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Notable Case Law

Below are ten significant case law examples which pertain to the use of radar in speed enforcement by police departments. The first two deal primarily with the reliability and accuracy of radar and the next six all deal with the various aspects of police officer training and field testing of the radar units. The last two cases specifically address the K-55 model radar gun by M.P.H. Industries, Inc. of Chanute, Kansas.

State of Florida v. Aquilera (1979)
This infamous case is known widely as the Miami Radar Trial. After a local television reporter showed a house clocked at 28 mph and a palm tree clocked at 86 mph, the story broke nationwide and radar was quickly shown to be less than accurate. In this case the Dade County Court sustained a motion to suppress the results of radar units in 80 speeding ticket cases. The court's opinion stated that the reliability of radar speed measuring devices as used in their present modes and particularly in some cases, has not been established beyond and to the exclusion of every reasonable doubt, nor has it met the test of reasonable scientific certainty.

United States v. Fields (1982)
The District Court in Ohio ruled that it was not possible to establish from the radar results whether the defendant was traveling at 43 mph or whether the Speedgun 8 radar unit was measuring the rotation of the ventilation fan at the sewage pumping station next to the officer's car. The court also found that the officer was not qualified to operate the radar unit since he did not know the requirements for correct operation of the unit. In addition, the officer did not calibrate it before use, on that occasion.

Commonwealth of Kentucky v. Honeycutt (1966)
This case is a very common prosecution weapon against the 24 hours of classroom and 16 hours of field training requirement. In this case the court ruled that an officer should not be required to know the scientific principles of radar. The court also ruled that the officer only needs to know how to properly set up, test and read the radar unit. As such, a few hours of instruction should be enough to qualify an officer to operate the radar unit.

State of Connecticut v. Tomanelli (1966)
In the case, which is the same year as the Honeycutt case, the Supreme Court of Connecticut ruled that "outside influences may affect the accuracy of the recording by a police radar set sufficient to raise a doubt as to the reliability of the speed recorded." The court also stated that tuning forks must be proved to be accurate to be accepted as valid tests of a radar unit. In order to establish the accuracy of the radar unit the operator must testify to the following:
1. That he made tuning fork tests before and after the defendant's speed was recorded.
2. That the tests were made by activating 40, 60 and 80 mph tuning forks and by observing that the unit responded correctly in each case.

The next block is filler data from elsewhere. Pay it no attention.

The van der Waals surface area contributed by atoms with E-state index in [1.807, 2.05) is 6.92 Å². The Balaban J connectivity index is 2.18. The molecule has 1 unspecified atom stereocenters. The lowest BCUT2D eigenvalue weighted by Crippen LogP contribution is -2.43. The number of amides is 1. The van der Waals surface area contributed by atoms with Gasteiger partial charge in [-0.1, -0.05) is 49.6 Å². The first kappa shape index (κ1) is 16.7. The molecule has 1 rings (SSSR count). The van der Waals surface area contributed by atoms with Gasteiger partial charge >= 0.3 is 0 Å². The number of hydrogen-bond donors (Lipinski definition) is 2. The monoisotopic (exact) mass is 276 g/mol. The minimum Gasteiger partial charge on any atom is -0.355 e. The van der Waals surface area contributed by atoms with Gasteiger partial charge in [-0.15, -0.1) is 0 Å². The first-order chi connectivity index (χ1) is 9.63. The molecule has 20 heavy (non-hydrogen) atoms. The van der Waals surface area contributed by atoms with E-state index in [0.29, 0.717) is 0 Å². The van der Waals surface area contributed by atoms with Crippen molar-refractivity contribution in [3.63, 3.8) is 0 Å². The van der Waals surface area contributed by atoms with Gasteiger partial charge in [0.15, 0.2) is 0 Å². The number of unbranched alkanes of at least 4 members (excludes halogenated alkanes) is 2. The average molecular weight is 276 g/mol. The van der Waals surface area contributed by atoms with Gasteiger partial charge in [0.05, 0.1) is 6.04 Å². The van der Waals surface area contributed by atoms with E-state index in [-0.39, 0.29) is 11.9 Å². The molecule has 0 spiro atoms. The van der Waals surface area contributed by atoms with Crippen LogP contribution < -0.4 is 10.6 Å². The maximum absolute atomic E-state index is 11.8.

State of Minnesota v. Gerdes (1971)
The Supreme Court of Minnesota ruled that where the only means of testing the accuracy of a radar unit is an internal mechanism within the unit, and there is no other evidence of the motorist's speed other than the radar reading, the conviction cannot be sustained. The court also established the following conditions for proving the accuracy of the radar unit:
1. The officer must have adequate training and experience in the operation of the radar unit.
2. The officer must testify as to how the unit was set up and the conditions the unit was operated under.
3. It must be proven that the unit was operated with a minimum possibility of distortion from external interference.
4. The unit has to be tested with an external source, such as a tuning fork or an actual test run with another vehicle with an accurately calibrated speedometer.

People of New York v. Perlman (1977)
The Suffolk County District Court ruled that the radar device was not proved to be accurate since no external test had been performed before or after the arrest. This case is significant since it established the criteria of testing before and after a citation is issued.

State of Wisconsin v. Hanson (1978)
In this landmark case, the Supreme Court of Wisconsin set minimum conditions for the use of radar as evidence. Sufficient evidence to support a speeding conviction with moving radar will require testimony by a competent operating officer that:
1. He had adequate training and experience in radar operation
2. The radar unit was in proper working condition at the time of the arrest
3. The radar unit was used in an area where there was a minimum possibility of distortion
4. The input speed of the officer's car was verified, the car's speedometer was expertly tested
within a reasonable period after the citation was issued
5. All testing was done without the radar unit's own internal calibration device being used

State of Florida v. Allweiss (1980)
The Pinellas County Court ruled that the testing methods for radar equipment are legally insufficient. "The use of such a tuning fork furnished by the manufacturer in this court's opinion is tantamount to allowing the machine to test itself. A tuning fork furnished by the manufacturer is merely an extension and part of the total speed measuring apparatus that is furnished by the manufacturer upon delivery.


State of Delaware v. Edwards (1980)
The court found that evidence based solely on the reading from a K-55 moving radar unit was not sufficient for a conviction because the unit was not proven to be reliable.

State of Ohio v. Oberhaus (1983)
The court sustained a motion to suppress the results of a K-55 moving radar unit. The court went on to rule that the K-55 unit was only acceptable in the stationary mode.

 

 
 

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